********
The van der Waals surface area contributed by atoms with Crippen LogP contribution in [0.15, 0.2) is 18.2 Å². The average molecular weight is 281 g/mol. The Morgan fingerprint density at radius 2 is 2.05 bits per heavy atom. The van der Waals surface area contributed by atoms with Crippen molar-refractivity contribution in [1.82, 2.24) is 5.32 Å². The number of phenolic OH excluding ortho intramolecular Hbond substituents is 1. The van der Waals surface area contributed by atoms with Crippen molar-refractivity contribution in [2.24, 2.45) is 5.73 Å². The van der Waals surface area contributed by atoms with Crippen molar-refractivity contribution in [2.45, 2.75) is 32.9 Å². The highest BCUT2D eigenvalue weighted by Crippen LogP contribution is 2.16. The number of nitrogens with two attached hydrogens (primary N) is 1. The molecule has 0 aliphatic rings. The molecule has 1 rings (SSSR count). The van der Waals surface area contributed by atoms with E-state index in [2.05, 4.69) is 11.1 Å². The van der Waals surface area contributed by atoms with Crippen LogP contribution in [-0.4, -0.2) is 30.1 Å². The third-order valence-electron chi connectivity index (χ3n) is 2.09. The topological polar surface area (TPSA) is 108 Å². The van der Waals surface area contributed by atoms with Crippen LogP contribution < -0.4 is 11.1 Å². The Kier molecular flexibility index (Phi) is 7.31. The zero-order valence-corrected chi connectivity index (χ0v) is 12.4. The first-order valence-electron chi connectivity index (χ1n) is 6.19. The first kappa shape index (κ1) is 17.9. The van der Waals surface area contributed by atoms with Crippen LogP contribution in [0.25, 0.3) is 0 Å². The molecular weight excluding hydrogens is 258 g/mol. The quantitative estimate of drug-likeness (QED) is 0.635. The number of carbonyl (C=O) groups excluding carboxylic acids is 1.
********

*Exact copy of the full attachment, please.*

The van der Waals surface area contributed by atoms with Crippen LogP contribution in [0.15, 0.2) is 18.2 Å². The average molecular weight is 281 g/mol. The Morgan fingerprint density at radius 2 is 2.05 bits per heavy atom. The van der Waals surface area contributed by atoms with Crippen molar-refractivity contribution in [1.82, 2.24) is 5.32 Å². The number of phenolic OH excluding ortho intramolecular Hbond substituents is 1. The van der Waals surface area contributed by atoms with Crippen molar-refractivity contribution in [2.24, 2.45) is 5.73 Å². The van der Waals surface area contributed by atoms with Crippen molar-refractivity contribution in [2.45, 2.75) is 32.9 Å². The highest BCUT2D eigenvalue weighted by Crippen LogP contribution is 2.16. The number of nitrogens with two attached hydrogens (primary N) is 1. The molecule has 0 aliphatic rings. The molecule has 1 rings (SSSR count). The van der Waals surface area contributed by atoms with E-state index in [2.05, 4.69) is 11.1 Å². The van der Waals surface area contributed by atoms with Crippen LogP contribution in [-0.4, -0.2) is 30.1 Å². The third-order valence-electron chi connectivity index (χ3n) is 2.09. The topological polar surface area (TPSA) is 108 Å². The van der Waals surface area contributed by atoms with Crippen LogP contribution < -0.4 is 11.1 Å². The Kier molecular flexibility index (Phi) is 7.31. The zero-order valence-corrected chi connectivity index (χ0v) is 12.4. The first-order valence-electron chi connectivity index (χ1n) is 6.19. The first kappa shape index (κ1) is 17.9. The van der Waals surface area contributed by atoms with Crippen LogP contribution in [0.25, 0.3) is 0 Å². The molecular weight excluding hydrogens is 258 g/mol. The quantitative estimate of drug-likeness (QED) is 0.635. The number of carbonyl (C=O) groups excluding carboxylic acids is 1.